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Maine Pharmacist to Colorado: We found that importation doesn’t deliver quality or savings

Amelia Arnold, pharmacy operations manager for Community Pharmacies, Augusta, ME

Amelia Arnold, pharmacist Augusta, Maine Source: LinkedIn

This editorial by Amelia Arnold was published in the La Junta Tribune-Democrat on March 28, 2019. Arnold is a licensed pharmacist and pharmacy operations manager in Augusta, Maine.

Drug importation: Maine’s Cautionary Tale

As Colorado lawmakers consider a plan to allow prescription drug importation through Canada, they will claim that these drugs are safe and that they are the very same drugs taken by Canadian patients. We heard the same claims before importation was launched in Maine in 2013 — and as a registered pharmacist there, I saw firsthand the massive risks it posed to patients. The program was shut down in 2015.

The bottom line: You have no guarantee that the drugs you are getting from another country are of the strength you need, are not counterfeit or aren’t contaminated. And you have no legal recourse if you are defrauded, because these drugs are not approved by the federal Food and Drug Administration.

Maine’s journey to importation began in 2013. At the time, we pharmacists warned that trusting medicines ordered online was a game of Russian roulette with patient health and safety. We also knew that the substantial cost savings promised by advocates in our legislature simply didn’t add up.

But patients who are burdened by the high cost of drugs are eager to embrace any solution that could save them money. So, for example, I had a patient who told me he was confident that drugs he was buying from an unknown European online company were guaranteed to be safer than drugs I had on my shelves.

I knew this isn’t the case for two important reasons. First, neither the United States nor the Canadian government will guarantee that drugs transshipped into the U.S. through Canada are safe. Claims that a state-based testing program can be created are based on fantasy, not fact. Despite passing the law, Maine implemented no testing system which put patients at the mercy of anyone in the world who claimed the products were safe.

Secondly, while online merchants may be based in developed countries such as Canada, you have no idea where the drugs were actually manufactured. Living on the border between the U.S. and Canada, I can assure you that ordering from an online Canadian pharmacy is not the same as driving across the border to a bricks-and-mortar pharmacy in Canada. Mystery medicines are a dangerous prescription.

After the Maine importation law was passed, a respected researcher at the University of New England ordered three common generic medications from a Canadian-based online pharmacy. These medicines were widely available in generic form in the U.S. After pharmaceutical testing, he found that two of the medicines contained less than the stated dosage and one contained an unknown contaminant.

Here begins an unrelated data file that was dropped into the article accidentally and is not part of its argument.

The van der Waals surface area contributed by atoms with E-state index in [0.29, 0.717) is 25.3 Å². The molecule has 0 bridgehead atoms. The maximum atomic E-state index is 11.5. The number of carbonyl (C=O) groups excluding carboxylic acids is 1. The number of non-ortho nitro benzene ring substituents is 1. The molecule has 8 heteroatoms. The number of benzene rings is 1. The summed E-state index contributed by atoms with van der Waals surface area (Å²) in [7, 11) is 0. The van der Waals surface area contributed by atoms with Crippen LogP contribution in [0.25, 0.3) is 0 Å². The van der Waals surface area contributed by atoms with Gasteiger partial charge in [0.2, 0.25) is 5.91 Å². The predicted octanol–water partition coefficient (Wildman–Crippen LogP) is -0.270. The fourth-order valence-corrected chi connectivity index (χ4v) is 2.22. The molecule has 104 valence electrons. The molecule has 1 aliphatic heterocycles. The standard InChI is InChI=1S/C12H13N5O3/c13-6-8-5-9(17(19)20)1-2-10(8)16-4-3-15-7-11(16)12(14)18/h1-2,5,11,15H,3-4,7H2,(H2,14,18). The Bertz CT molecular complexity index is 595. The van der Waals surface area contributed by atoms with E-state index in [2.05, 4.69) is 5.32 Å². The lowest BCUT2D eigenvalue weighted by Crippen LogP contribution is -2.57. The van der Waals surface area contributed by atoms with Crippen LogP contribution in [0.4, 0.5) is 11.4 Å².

Think of how dangerous that is. A patient taking less than the prescribed dosage of medicine could see his or her condition worsen. Or a patient is taking a contaminated drug, which as we have seen with Fentanyl-laced painkillers across the country, can be deadly.

When we brought our concerns about the law’s implementation to the state’s attorney general, the office was unwilling to declare this scheme illegal or tackle the issue. The legislature in Maine basically had opened the door to dangerous criminals around the world making fake drugs and the state couldn’t stop it.

As importation is being debated again in 2019, some advocates have claimed that they can set up a state-based testing program. Leaving aside the massive cost — and the fact that the federal government finds such a notion unworkable — a testing program would have shown the widespread dangers of importation.

The Maine program was overturned by a federal court in 2015. To date, there is no count of the total patients harmed by using substandard medicines. If you wondered why you didn’t see headlines shouting that Maine had solved the problem of cost of medications, it’s because those savings didn’t materialize.

We pharmacists care deeply about the welfare of the patients we serve. If you go into your local pharmacy and speak with your pharmacist, you’ll find that pharmacists want to help you save money on medicines. There are options such as generic substitution, manufacturer coupons and patient assistance programs that allow you to get FDA approved medicines within the U.S. Don’t be fooled into thinking that this is the only way to save money on your medicines.

Given the highly problematic experience in Maine, I urge Colorado policymakers to pause and look at the evidence, science, and history around drug importation. It is a concept that makes big promises in terms of quality and cost savings that it cannot, and will not, deliver on for the people of Colorado.

 

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